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4 responses to “Urban Superintendents Come and Go

  1. David Patterson

    Larry, I understand the thought, go slow to go far. But at the same time have any of the incremental change superintendents moved their school system to a point where it is fundamentally more effective in serving students on an ongoing basis? Like you, after a lifetime of working in public education, it is not in any way good enough for me that in last 20 years or so that our students are (maybe) reading or doing math marginally better, that the majority of them are below grade level. And if you are black, brown and/or poor, the results continue to be horrible. We have seen individual schools achieve the results we seek, and some districts outperform their peers, but the system itself is still failing badly. As I lead classrooms of aspiring principals, what is the message for them?

    • larrycuban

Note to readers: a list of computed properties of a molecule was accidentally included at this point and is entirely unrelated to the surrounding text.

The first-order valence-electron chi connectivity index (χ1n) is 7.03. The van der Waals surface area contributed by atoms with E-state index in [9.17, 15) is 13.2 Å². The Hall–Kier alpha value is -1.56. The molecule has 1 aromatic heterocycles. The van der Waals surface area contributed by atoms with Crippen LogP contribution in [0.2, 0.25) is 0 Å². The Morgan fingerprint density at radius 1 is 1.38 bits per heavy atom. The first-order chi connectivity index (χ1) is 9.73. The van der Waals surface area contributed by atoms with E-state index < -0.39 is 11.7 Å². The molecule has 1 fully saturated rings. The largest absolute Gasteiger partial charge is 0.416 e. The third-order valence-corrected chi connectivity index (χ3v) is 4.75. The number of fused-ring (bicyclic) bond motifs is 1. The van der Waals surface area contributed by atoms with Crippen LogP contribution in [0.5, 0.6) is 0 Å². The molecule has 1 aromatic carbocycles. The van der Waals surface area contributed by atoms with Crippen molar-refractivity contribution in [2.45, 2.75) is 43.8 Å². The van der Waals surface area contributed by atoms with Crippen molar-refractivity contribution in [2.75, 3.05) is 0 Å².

We live and work in a decentralized, underfunded, and unequal system of schooling in the U.S. Since all American schooling is both political and local (there are over 13,000 districts), incremental change is the norm that permits stability in schooling to reign.

      Given these historical and prevailing conditions, my message to any educator in the U.S. is get used to the fact that planned change is steady work. Yet change does not mean improvement because the road to better schools is filled with potholes. Successful changes in such a decentralized, underfunded, unequal system, then, cannot be taken for granted when completed. For just around the corner is another pothole that need fixing.

  2. Hello Larry,
    I took the liberty to edit your article on “urban” superintendents to include “all” superintendents. So true about a longer tenure being related to the “marathoner.”